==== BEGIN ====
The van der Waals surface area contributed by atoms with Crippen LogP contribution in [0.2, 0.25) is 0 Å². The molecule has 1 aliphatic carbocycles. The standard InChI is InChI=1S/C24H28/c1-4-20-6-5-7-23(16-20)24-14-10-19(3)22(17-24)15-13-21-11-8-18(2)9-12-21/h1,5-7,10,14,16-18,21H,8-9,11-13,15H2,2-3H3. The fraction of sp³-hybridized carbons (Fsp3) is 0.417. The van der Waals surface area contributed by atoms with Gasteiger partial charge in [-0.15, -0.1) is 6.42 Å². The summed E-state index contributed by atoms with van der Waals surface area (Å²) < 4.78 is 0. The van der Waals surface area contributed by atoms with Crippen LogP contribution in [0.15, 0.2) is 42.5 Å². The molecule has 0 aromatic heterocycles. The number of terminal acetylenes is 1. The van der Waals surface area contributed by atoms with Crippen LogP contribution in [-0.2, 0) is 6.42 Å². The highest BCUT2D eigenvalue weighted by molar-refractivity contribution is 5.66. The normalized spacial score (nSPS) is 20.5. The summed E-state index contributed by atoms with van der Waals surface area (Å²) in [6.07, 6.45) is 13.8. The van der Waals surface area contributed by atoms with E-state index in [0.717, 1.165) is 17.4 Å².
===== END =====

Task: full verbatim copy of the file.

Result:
The van der Waals surface area contributed by atoms with Crippen LogP contribution in [0.2, 0.25) is 0 Å². The molecule has 1 aliphatic carbocycles. The standard InChI is InChI=1S/C24H28/c1-4-20-6-5-7-23(16-20)24-14-10-19(3)22(17-24)15-13-21-11-8-18(2)9-12-21/h1,5-7,10,14,16-18,21H,8-9,11-13,15H2,2-3H3. The fraction of sp³-hybridized carbons (Fsp3) is 0.417. The van der Waals surface area contributed by atoms with Gasteiger partial charge in [-0.15, -0.1) is 6.42 Å². The summed E-state index contributed by atoms with van der Waals surface area (Å²) < 4.78 is 0. The van der Waals surface area contributed by atoms with Crippen LogP contribution in [0.15, 0.2) is 42.5 Å². The molecule has 0 aromatic heterocycles. The number of terminal acetylenes is 1. The van der Waals surface area contributed by atoms with Crippen LogP contribution in [-0.2, 0) is 6.42 Å². The highest BCUT2D eigenvalue weighted by molar-refractivity contribution is 5.66. The normalized spacial score (nSPS) is 20.5. The summed E-state index contributed by atoms with van der Waals surface area (Å²) in [6.07, 6.45) is 13.8. The van der Waals surface area contributed by atoms with E-state index in [0.717, 1.165) is 17.4 Å².